Reepham Society given food for thought

A total of 31 people replied and returned the recent questionnaire sent to Reepham Society members. This has given the society food for thought and some good suggestions for a future programme.

The most popular subject for talks was “local history”, followed by “sustainable development” and “conservation”; ten other subjects were put forward as suggestions.
Fourteen members were happy with the reduced number of five talks a year, with nine suggesting there should be 6-12 a year.
The most popular thing that people would like that is currently not done by the Reepham Society is a guided visit around the town. This could be held at weekends and aimed at local people, visitors and people from like-minded societies, as has happened in the past.
Most members were happy with the continued use of St Michael’s as a venue for talks, with others preferring a return to the Town Hall.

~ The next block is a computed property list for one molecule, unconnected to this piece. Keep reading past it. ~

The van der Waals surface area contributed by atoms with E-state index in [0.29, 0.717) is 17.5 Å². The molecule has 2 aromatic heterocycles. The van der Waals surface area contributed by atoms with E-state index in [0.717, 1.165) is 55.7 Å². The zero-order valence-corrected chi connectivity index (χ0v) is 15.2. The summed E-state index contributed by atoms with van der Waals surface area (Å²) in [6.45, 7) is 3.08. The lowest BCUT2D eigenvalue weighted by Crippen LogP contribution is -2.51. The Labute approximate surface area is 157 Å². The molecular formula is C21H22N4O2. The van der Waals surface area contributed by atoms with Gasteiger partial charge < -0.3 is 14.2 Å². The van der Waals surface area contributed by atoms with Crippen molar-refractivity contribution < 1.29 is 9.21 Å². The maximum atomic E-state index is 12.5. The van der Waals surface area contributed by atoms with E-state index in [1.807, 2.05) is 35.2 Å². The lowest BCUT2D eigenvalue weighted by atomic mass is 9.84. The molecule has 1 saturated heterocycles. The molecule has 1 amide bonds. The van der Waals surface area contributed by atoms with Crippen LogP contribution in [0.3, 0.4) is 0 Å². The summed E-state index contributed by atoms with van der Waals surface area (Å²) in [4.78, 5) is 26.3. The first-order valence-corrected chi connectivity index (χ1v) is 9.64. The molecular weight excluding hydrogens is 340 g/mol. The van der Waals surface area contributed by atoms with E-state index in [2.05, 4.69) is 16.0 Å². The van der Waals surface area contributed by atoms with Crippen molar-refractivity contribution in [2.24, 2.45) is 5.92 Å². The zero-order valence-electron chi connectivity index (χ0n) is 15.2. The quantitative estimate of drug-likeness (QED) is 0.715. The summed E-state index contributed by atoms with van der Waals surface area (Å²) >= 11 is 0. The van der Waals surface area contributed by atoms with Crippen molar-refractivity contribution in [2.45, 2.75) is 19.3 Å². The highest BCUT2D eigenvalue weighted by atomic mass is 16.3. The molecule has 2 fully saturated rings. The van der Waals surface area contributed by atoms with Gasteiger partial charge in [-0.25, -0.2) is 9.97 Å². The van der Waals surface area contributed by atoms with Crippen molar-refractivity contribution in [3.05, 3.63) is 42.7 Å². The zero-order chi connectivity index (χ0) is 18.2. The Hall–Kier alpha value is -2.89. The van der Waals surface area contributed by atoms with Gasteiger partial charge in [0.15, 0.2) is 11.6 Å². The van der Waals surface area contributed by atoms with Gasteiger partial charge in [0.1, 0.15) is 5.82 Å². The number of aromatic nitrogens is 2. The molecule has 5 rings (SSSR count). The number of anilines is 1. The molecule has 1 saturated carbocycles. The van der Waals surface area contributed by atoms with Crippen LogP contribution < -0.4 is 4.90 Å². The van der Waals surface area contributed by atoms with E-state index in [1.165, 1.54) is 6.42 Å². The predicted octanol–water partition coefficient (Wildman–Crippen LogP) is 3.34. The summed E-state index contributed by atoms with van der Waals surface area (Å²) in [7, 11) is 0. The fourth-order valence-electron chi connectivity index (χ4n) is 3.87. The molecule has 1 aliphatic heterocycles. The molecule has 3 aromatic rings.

Various suggestions were made as to how the society could engage with young people, such as liaising with local schools, inviting a young friend to talks and finding out from students what topics they would like covered.
Five members said they may possibly like to be involved in committee work.
An annual or quarterly newsletter to inform members, particularly those who are housebound, about the work of the society was suggested by several people. One member noted that the society used to produce a business directory and that its absence was a loss to the community.
Some people thought the Reepham Society had “lost its way” or “run its course” and suggested a major review of its aims and objectives and how it involved members would improve the society.
Other members spoke of how in the past the society had been more involved with local issues and how to deal with them in a positive way, while some raised concerns about the lack of leadership and direction.
As members will already be aware from a letter noting recent resignations from the committee, a debate about the future of the society is already happening.
It is obvious from the response to the questionnaire that members care about the society and what happens to it. Hopefully, at the society’s Annual General Meeting on 9 April, a new committee will be formed to take forward some of these positive suggestions for the future.
Denise Treissman, Committee member

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